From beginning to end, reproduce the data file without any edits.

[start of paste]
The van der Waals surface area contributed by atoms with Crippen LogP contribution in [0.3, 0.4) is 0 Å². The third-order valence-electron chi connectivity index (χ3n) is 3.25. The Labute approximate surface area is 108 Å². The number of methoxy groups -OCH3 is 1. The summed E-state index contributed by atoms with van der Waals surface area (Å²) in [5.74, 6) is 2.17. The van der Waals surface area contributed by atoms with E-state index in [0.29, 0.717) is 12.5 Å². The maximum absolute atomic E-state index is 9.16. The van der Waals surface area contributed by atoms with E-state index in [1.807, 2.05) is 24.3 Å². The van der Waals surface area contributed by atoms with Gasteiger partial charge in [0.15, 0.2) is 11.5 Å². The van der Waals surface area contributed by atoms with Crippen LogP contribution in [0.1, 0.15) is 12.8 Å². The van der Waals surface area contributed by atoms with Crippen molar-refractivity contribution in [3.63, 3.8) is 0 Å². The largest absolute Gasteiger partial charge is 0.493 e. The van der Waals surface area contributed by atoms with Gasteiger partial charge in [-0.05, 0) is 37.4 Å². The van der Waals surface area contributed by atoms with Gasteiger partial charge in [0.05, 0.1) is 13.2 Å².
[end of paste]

The van der Waals surface area contributed by atoms with Crippen LogP contribution in [0.3, 0.4) is 0 Å². The third-order valence-electron chi connectivity index (χ3n) is 3.25. The Labute approximate surface area is 108 Å². The number of methoxy groups -OCH3 is 1. The summed E-state index contributed by atoms with van der Waals surface area (Å²) in [5.74, 6) is 2.17. The van der Waals surface area contributed by atoms with E-state index in [0.29, 0.717) is 12.5 Å². The maximum absolute atomic E-state index is 9.16. The van der Waals surface area contributed by atoms with E-state index in [1.807, 2.05) is 24.3 Å². The van der Waals surface area contributed by atoms with Gasteiger partial charge in [0.15, 0.2) is 11.5 Å². The van der Waals surface area contributed by atoms with Crippen LogP contribution in [0.1, 0.15) is 12.8 Å². The van der Waals surface area contributed by atoms with Crippen molar-refractivity contribution in [3.63, 3.8) is 0 Å². The largest absolute Gasteiger partial charge is 0.493 e. The van der Waals surface area contributed by atoms with Gasteiger partial charge in [-0.05, 0) is 37.4 Å². The van der Waals surface area contributed by atoms with Gasteiger partial charge in [0.05, 0.1) is 13.2 Å².